And they call it puppy love

Despite storms and humans, grey seals thrive on Welsh beaches - and pose little danger to fish stocks.

Who would guess that such attractive creatures - with their heads bobbing out of the sea and their big, languid eyes following your every move - could produce some of the smelliest droppings known to the human nose? Marine biologist Powell Strong would, for one. He has analysed 250 putrid grey-seal droppings over the past three years - all in the cause of conservation.

This painstaking analysis is part of the first comprehensive study of the breeding population of grey seals along the south-western coast of Wales. The results are published today by the Countryside Council for Wales. Seals are often seen as a threat by fishermen who believe they eat commercially valuable fish species, but the survey found that the Welsh seals have such a catholic diet that they pose no threat to fisheries.

The Welsh population is at the species' southern limit in the north-east Atlantic. The survey has revealed that more than 1,300 pups were born along 75 miles of coastline - in sea caves and on tiny, boulder-strewn beaches - each year from 1992 to 1994. Calculating from this number of pups, the researchers estimate that 5,000 seals inhabit the area, scattered in unusually small breeding groups. The three-year census, combined with unique information on breeding success, diet and the threat of disturbance, has been carried out by a team working for the Dyfed Wildlife Trust under contract to the countryside council. It cost more than pounds 200,000.

Grey seal males grow to nearly 13ft; femalesgrow to 8ft. Males are dark brown or black with pale blotches; females are usually paler, while the pups are almost white. Common seals - a separate species found off the Scottish and eastern English coast - are much smaller and are not found off south-west Wales.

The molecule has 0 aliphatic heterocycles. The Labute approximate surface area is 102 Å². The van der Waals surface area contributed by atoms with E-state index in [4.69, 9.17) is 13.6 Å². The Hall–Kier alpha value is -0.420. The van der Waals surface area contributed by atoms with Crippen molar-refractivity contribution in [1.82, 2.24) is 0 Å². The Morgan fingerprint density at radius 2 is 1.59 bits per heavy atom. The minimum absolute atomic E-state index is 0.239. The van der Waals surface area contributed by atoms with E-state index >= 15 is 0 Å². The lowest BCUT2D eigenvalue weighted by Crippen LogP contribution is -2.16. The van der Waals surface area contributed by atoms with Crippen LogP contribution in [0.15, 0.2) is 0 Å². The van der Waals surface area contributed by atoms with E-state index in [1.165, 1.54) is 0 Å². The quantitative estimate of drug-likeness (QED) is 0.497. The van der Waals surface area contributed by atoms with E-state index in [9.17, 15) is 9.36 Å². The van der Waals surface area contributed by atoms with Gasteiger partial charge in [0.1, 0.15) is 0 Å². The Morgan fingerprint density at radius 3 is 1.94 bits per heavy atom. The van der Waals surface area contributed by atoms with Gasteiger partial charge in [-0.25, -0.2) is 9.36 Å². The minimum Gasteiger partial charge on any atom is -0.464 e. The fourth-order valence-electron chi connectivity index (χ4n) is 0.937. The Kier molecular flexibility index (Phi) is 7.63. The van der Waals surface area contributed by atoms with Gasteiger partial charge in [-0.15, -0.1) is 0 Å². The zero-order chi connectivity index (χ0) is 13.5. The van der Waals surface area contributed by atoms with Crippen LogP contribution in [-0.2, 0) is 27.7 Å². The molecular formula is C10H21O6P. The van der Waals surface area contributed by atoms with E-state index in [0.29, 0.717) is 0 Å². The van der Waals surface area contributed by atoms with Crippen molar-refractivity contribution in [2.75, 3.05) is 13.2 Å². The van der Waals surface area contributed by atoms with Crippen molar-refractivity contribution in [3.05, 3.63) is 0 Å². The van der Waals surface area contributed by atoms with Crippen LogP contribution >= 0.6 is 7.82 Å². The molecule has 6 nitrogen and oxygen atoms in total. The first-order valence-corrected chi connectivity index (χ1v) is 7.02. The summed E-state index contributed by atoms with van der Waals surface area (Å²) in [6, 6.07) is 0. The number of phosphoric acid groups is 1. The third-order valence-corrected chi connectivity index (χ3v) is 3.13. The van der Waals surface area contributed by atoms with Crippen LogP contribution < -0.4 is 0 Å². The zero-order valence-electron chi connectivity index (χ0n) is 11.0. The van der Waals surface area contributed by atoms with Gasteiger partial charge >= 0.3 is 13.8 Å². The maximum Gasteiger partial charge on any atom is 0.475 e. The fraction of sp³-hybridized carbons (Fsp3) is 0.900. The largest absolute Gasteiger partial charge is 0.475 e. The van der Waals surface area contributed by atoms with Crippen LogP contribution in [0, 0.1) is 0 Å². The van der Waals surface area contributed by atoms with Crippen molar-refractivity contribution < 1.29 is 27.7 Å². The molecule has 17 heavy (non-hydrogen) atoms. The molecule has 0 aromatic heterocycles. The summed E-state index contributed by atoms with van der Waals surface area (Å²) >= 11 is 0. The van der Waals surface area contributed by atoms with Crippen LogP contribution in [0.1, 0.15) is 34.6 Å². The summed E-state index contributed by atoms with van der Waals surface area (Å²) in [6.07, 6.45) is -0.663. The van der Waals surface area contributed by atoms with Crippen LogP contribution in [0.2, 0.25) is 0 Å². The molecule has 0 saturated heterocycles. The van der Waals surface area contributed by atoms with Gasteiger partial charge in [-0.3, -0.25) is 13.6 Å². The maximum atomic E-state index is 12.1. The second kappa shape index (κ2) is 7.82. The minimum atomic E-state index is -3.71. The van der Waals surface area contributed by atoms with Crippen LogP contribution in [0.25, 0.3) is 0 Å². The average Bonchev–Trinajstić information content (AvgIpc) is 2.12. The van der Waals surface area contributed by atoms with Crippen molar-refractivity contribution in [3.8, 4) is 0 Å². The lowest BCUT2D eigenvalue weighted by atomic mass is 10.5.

Britain is home to half the world's grey seals, which breed mainly on beaches and small islands in the Hebrides and Orkney, where counting pups is relatively easy. The Welsh population may be the largest colony in the world exploiting caves as breeding sites.

"Counting them was a formidable task," says Mick Baines, who led the census team. "The breeding sites are, on the whole, inaccessible. Sea caves can only be reached by a specially equipped boat and using dry-suited swimmers to get in, while very few of the beaches can be reached from land. The pups can't even be seen from the clifftops in several places."

From Aberystwyth in the north to Caldy Island in the south, the team recorded 225 pupping sites. The number of pups proved similar in each of the three years, averaging 1,331, although there a slight upward trend suggests the population is slowly increasing. About 40 per cent of pups were in caves on tiny, dark shingle and boulder beaches above the tidal limit. Born between September and December, with a peak in early October, the pups are suckled for up to three weeks and lie docile for a few days. After that, with growing teeth and hardening claws, they learn to snarl and go into attack mode when approached too closely. After three weeks, they moult their white fur and disperse at sea.